Hosted Accounting Software

In the late 1990’s, data communications became more robust, reliable, and less expensive. Several software technology manufacturers and suppliers began to offer client/server applications in a “hosted” environment much like the time sharing arrangement from the prior era mainframe applications. This model permitted a firm to operate a functionally rich accounting system with little investment other than PC’s that can serve as terminals and basic communications infrastructure. Due to the client/server applications 'fat client' architectures and the limited bandwidth of the Internet, this model quickly gave way to the next era of web-based, on-demand or SaaS financial systems.

Software as a Service (SaaS) Accounting Systems

Finally the last decade has brought the introduction of “on demand” accounting software or Software as as Service (SaaS). A SaaS application is designed to deliver a functionally rich accounting application through a thin client web browser and permit the customer to purchase only that functionality needed at the time. SaaS delivery methods are innovative because the costs are based upon the functionality or usage delivered, rather than the number of users or modules purchased.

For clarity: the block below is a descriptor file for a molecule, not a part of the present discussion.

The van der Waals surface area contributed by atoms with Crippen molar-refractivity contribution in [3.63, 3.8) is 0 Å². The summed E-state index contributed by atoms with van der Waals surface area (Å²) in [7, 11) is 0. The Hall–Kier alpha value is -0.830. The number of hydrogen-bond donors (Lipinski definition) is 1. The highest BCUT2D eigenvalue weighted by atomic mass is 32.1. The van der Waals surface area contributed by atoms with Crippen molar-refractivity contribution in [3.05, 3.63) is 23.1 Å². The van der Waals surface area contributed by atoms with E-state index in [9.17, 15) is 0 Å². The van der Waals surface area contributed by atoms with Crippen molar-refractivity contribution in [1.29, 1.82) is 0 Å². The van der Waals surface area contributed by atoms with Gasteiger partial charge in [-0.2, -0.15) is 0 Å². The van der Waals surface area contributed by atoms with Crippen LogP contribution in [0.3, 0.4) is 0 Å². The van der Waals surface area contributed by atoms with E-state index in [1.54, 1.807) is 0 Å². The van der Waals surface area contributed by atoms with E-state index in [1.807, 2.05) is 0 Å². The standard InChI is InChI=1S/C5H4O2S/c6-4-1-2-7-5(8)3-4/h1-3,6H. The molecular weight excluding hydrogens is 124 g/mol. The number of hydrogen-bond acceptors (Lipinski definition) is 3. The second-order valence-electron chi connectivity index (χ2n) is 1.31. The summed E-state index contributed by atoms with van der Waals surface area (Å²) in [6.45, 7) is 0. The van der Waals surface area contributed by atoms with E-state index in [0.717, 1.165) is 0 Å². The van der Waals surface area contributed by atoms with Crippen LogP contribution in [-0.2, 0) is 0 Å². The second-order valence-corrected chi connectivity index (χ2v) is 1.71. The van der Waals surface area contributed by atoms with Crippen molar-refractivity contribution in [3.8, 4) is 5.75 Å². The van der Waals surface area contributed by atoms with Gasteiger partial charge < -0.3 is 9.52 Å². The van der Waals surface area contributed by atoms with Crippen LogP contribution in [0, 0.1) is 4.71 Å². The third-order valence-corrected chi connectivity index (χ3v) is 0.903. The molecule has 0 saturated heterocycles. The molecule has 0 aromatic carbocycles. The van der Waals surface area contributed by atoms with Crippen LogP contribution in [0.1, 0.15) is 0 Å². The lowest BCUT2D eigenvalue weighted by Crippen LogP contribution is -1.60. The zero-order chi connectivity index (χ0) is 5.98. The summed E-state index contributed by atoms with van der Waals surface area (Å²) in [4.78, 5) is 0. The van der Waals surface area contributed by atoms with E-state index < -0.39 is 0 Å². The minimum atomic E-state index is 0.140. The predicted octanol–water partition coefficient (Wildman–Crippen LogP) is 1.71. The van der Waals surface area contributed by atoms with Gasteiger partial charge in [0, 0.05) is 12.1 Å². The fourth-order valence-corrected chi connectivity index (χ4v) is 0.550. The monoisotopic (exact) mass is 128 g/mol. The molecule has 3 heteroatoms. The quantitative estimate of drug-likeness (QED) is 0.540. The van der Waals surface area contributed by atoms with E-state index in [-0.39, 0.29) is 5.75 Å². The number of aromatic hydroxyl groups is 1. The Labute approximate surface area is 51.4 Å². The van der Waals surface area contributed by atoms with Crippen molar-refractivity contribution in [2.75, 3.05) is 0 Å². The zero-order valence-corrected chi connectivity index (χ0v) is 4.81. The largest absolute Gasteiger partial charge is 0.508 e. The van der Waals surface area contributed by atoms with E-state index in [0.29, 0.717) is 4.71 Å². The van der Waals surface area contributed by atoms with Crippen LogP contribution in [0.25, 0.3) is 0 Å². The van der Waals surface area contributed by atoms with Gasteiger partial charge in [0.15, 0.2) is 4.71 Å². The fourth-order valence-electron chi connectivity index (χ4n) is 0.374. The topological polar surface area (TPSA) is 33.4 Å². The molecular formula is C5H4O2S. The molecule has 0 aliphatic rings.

Continued Outlook

The business software industry is facing both significant challenges and opportunities. While functionality and ease-of-use have improved dramatically, the price of software is expected to continue its downward trend. In order to stay competitive, and continue the massive research and development investments, several publishers have responded with a wave of consolidations from the late 1990’s through the current period. The remaining publishers are now faced with a product mix that cannot be reasonably maintained while continuing to meet the market’s demand for constant improvements. At the same time, the consulting and professional services ecosystem that has grown up around these products is getting squeezed by reduced margins on a declining price and smaller project budgets because the products are more functional and easier to deploy. Customers will be the winners in this environment and will continue to get increasingly robust, easy to use systems for reduced investments.

Accounting Software Evolution  

Accounting Software Evolution

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Accounting Software History
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Mainframe Accounting

Host Based Accounting
PC / LAN Accounting Systems
Client/Server Systems
Hosted Accounting Software
Software as a Service



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accounting software evolution, mainframe financial application, hosted accounting software, accounting suite, ifrs, sarbanes-oxley, gaap, edi, client/server accounting software, on-demand finance, saas accounting software